VIDEO: Aerial Rio Olympic Park progress update

Cyclist in induced coma after Tour of Poland crash

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Dutch cyclist Fabio Jakobsen was put into an induced coma Wednesday after suffering injuries in a crash on the final stretch of the Tour of Poland, organizers said.

A massive crash at the finish of the first stage resulted in Dylan Groenewegen‘s disqualification from the race.

Leading a bunch sprint, Groenewegen veered toward the right barrier, pinching countryman Jakobsen, who barreled into the barrier meters from the finish line.

Jakobsen went head over heels, his bike went airborne and the barriers exploded onto the road, causing more cyclists to crash.

Jakobsen was airlifted to a hospital in serious condition and was put into an induced coma, the Tour de Pologne press office said.

Doctor Pawel Gruenpeter of the hospital in Sosnowiec said Jakobsen suffered injuries to the head and chest but that his condition was stable at the intensive care unit. Jakobsen will need surgery to his face and skull, Gruenpeter told state broadcaster TVP Sport.

Groenewegen crossed the finish line first but was disqualified, giving Jakobsen the stage win, according to the stage race website.

Groenewegen, a 27-year-old Jumbo-Visma rider, owns four Tour de France stage wins among the last three years.

The International Cycling Union (UCI) “strongly condemned” Groenewegen’s “dangerous” and “unacceptable” behavior. It referred Groenewegen’s actions to a disciplinary commission for possible sanctions.

The Associated Press contributed to this report.

Figure skating Grand Prix Series will be held as ‘domestic’ competitions

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Figure skating’s Grand Prix Series will go ahead as scheduled this fall, with modifications due to the coronavirus pandemic, the International Skating Union decided Monday.

Each of the series’ six tops around the globe will be “a domestic run event,” limited to skaters of the event’s host country, who regularly train in the host country and from a respective geographical area. The number of disciplines and skaters at each event are to be worked out.

The Grand Prix Series, held annually since 1995, is a six-event fall season, qualifying the top six skaters and teams per discipline to December’s Grand Prix Final. The annual stops are in the U.S., Canada, China, France, Russia and Japan, leading up to the Final, which is held at a different site each year.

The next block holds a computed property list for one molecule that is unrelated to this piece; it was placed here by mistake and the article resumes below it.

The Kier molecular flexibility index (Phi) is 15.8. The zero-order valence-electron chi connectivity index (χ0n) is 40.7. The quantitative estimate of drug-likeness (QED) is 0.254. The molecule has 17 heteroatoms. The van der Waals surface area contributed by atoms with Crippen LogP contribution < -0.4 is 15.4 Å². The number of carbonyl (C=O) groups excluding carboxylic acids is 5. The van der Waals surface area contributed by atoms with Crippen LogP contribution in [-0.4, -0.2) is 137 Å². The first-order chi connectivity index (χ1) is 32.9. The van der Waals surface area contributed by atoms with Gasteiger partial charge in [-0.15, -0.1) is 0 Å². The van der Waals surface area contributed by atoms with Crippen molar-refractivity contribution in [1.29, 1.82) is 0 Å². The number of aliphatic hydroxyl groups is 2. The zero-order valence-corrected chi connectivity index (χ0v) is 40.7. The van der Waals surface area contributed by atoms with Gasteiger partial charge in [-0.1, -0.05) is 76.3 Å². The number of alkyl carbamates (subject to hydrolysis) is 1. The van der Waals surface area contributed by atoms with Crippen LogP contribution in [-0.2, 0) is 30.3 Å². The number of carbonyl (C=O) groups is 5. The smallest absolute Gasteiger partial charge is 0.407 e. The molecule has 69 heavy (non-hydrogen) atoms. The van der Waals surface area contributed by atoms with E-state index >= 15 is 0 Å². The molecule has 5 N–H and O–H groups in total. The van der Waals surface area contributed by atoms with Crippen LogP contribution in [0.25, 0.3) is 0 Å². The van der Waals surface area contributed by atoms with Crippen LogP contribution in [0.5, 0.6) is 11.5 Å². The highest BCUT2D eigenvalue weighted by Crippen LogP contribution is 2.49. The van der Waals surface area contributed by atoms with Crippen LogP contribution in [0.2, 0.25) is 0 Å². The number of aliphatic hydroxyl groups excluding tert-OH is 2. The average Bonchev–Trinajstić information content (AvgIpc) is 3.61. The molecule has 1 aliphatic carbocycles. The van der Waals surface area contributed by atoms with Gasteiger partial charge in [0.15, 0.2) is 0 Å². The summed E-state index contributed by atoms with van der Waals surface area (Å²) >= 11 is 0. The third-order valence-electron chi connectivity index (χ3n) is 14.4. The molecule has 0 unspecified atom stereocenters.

The Final is the second-biggest annual competition after the world championships, which are typically in late March. The Final is still scheduled for Beijing, though whether or when it can be held will be discussed.

The series begins in late October with Skate America, which debuted in 1979 and has been held every year since 1988 as the biggest annual international competition in the U.S. Skate America’s site is Las Vegas, just as it was in 2019.

Skaters typically compete twice on the Grand Prix Series (three times if they qualify for the Final). ISU vice president Alexander Lakernik said skaters will be limited to one start in the six-event series before the Final, according to a Russian media quote confirmed by Phil Hersh.

The ISU has not confirmed or denied Lakernik’s assertion.

Most, if not all, top-level U.S. skaters train in the U.S. or Canada. That makes the first two Grand Prix stops — Skate America and Skate Canada — likely destinations. Grand Prix assignments have not been published.

“I appreciate the ISU is open to adapting competitive formats and is working to give athletes opportunities to compete,” Evan Bates, a U.S. ice dance champion with Madison Chock who trains in Montreal, wrote in a text message to Hersh. “This announcement gives reassurance that the ISU is doing their best to ensure a season will still take place. Of course, it’s hard to predict what will happen, and we’re not sure about what country we would compete in. It would probably depend on what the quarantine rules are at that time.”

The January 2021 U.S. Championships are scheduled for San Jose, Calif. The March 2021 World Championships are set for Stockholm.

In July, the ISU canceled the Junior Grand Prix Series for skaters mostly ages 13 to 18, including two-time U.S. champion Alysa Liu, who cannot enter the senior Grand Prix until 2021.

Other early season senior international competitions scheduled for September were also canceled or postponed.

U.S. Figure Skating said in a statement that it will have more details on the Grand Prix Series in the coming weeks after collaborating with an ISU-appointed group.

“This is a great example of the figure skating community coming together to ensure that the world’s premier figure skating series will continue during these challenging times,” the statement read. “Figure skaters want to compete and figure skating fans from all around the world want to see their favorite athletes skate, and this format will ensure just that.”